Tuesday, 26 July 2011


I'm in Nelson, a 'city' in the Selkirk mountains of B.C. and on the west arm of Kootenay lake. Everyone has been telling me to go to Nelson and the guidebooks tell me it's a great place, so it really has had a lot to live up to. It's known for it's heritage architecture and artsy/hippy vibe. At first I was wondering what all the fuss was about and it just wasn't living up to all that hype, but after two days here I've come to appreciate it.

The downtown area is mainly focused on the main street-Baker Street, where I'm staying in a hostel, but if you walk onto some of the side streets it's a bit more interesting. There are lots of exciting shops such as a wool/anthroposophical shop, eco gadgets and clothing shops, a European shoe shop, health food stores, bakeries, lots of cafes, thrift stores with some good clothes (but there's absolutely no room in my backpack!) and about three bookshops. Walking around Nelson you can see a wide range of people in some interesting outfits. The buildings are also pretty nice for Canada and some of them even look rather English such as a row of terraced brick houses.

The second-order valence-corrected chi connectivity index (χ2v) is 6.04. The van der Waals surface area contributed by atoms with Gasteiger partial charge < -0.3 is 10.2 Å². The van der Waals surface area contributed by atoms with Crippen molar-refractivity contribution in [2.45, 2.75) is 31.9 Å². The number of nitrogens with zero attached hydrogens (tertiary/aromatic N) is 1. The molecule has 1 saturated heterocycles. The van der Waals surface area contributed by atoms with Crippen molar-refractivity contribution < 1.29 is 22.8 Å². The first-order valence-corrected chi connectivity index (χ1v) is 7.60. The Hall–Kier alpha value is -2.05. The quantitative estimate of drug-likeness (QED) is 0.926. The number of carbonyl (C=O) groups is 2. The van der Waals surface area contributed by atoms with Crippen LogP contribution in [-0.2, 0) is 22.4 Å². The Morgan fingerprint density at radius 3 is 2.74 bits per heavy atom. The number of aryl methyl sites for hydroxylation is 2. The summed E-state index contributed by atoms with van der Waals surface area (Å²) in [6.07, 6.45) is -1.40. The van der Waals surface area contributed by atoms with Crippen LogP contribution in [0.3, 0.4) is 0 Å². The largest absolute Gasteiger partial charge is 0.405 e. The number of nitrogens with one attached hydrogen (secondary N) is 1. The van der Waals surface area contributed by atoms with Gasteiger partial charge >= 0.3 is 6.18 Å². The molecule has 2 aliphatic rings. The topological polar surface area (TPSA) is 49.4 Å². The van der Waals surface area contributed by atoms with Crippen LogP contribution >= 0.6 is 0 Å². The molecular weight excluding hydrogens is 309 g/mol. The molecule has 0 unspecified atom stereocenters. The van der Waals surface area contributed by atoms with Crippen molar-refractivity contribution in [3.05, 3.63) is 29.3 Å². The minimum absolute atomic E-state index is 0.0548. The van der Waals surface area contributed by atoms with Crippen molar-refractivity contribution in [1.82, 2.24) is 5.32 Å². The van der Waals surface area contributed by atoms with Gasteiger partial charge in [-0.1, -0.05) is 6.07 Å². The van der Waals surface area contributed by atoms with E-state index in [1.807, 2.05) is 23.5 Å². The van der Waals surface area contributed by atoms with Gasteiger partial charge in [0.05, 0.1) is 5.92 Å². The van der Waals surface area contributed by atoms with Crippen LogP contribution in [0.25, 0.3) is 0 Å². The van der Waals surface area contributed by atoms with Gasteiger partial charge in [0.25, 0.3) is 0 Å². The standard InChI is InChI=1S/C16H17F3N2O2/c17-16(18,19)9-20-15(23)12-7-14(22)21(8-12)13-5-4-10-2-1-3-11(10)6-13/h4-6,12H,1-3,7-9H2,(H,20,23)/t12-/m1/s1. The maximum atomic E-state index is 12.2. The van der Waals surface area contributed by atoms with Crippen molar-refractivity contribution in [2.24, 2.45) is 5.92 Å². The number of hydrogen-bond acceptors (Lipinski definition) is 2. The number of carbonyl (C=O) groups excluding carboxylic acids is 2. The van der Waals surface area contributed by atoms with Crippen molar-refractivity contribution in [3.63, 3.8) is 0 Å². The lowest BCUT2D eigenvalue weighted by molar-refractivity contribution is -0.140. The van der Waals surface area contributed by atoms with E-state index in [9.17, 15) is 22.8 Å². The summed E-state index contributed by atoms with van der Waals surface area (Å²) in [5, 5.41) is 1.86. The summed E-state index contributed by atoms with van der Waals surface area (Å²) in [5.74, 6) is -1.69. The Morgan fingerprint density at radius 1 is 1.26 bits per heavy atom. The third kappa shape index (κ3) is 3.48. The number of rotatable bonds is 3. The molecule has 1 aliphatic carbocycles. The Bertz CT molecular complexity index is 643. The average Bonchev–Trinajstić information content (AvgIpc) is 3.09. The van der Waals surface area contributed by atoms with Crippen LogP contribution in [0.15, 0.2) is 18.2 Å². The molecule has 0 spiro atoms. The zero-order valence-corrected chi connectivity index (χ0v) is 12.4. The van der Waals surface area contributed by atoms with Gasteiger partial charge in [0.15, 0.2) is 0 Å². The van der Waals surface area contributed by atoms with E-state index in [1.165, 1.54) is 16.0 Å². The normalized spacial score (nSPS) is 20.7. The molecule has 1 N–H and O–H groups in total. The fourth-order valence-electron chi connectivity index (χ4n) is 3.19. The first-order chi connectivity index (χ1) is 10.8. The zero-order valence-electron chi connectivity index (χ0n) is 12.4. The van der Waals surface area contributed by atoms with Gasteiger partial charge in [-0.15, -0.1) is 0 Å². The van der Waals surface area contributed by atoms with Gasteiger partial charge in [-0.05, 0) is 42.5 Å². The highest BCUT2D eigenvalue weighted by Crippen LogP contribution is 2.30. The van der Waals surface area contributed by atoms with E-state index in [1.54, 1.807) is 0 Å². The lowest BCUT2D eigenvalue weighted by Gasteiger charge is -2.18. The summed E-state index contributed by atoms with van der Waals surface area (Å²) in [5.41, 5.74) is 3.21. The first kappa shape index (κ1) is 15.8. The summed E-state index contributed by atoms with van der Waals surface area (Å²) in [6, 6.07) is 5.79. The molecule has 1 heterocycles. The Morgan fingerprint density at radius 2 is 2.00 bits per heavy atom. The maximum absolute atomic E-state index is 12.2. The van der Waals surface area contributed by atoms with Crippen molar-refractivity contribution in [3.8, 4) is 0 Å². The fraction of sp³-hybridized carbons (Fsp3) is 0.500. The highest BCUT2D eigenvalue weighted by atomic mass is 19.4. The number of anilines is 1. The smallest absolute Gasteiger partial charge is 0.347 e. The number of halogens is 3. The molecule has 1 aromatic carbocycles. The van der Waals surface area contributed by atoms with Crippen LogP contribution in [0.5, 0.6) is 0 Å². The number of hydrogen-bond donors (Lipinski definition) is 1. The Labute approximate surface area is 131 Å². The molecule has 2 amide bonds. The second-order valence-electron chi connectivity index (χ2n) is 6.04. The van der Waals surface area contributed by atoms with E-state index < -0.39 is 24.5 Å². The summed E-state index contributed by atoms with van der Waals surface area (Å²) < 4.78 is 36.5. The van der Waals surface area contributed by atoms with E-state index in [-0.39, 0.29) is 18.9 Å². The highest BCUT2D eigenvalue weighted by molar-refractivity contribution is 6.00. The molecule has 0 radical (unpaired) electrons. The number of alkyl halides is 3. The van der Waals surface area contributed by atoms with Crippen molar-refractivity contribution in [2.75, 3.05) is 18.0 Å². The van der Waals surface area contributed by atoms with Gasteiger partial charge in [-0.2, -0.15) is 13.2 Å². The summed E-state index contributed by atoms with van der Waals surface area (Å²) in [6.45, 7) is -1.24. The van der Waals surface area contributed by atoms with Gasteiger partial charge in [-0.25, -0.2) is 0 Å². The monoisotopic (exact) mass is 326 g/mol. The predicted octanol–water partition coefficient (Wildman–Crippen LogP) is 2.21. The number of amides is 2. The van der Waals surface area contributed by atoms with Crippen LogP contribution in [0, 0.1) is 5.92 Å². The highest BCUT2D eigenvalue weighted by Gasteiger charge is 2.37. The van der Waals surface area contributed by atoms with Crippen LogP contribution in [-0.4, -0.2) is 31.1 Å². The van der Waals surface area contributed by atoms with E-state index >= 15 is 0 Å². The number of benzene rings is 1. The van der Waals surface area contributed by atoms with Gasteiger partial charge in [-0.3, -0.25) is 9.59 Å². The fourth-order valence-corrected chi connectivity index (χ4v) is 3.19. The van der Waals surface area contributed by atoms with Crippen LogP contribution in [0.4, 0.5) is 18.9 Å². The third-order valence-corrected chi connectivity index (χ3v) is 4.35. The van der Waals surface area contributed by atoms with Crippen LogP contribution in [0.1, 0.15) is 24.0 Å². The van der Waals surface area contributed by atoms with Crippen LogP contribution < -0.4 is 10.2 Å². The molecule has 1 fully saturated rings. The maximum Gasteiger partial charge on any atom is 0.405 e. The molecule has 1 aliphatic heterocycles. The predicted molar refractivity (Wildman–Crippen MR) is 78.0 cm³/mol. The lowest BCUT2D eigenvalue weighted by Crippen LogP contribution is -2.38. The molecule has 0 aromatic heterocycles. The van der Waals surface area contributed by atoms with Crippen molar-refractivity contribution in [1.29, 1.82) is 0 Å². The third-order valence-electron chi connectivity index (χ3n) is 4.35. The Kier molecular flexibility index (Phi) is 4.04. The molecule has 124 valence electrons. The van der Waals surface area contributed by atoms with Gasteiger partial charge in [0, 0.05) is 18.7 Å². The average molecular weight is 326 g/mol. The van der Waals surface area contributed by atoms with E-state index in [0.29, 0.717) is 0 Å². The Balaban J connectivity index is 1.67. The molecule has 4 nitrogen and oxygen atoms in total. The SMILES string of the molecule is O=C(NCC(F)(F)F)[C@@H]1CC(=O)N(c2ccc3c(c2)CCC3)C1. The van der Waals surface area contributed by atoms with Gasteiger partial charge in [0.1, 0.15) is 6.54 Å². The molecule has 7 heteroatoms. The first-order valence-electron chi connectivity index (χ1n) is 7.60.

One of the great things about Nelson for me is that it's surrounded by forested hills and wherever you look in the distance you can see trees. I find this comforting. Down the hill from the centre of town is the lake and that's pretty peaceful too (although not so much when there are people in speedboats on it). On Sunday it seemed like the whole of Nelson was playing baseball in the park, walking along the waterfront or on the little beach.

Today I went on a hike along the waterfront and across the bridge to the other side of the lake. I then walked up this track to a lookout over the city called Pulpit Rock. Halfway there it started drizzling and I wondered if I should turn back because I'd forgotten my raincoat. Thankfully I persevered as it didn't last long. It was good to see some solar panels on people's houses and to overhear conversations about green things. The road to the start of the Pulpit Rock hike was like a combination of England and Swiss countryside. It made me realise how much I appreciate countryside.

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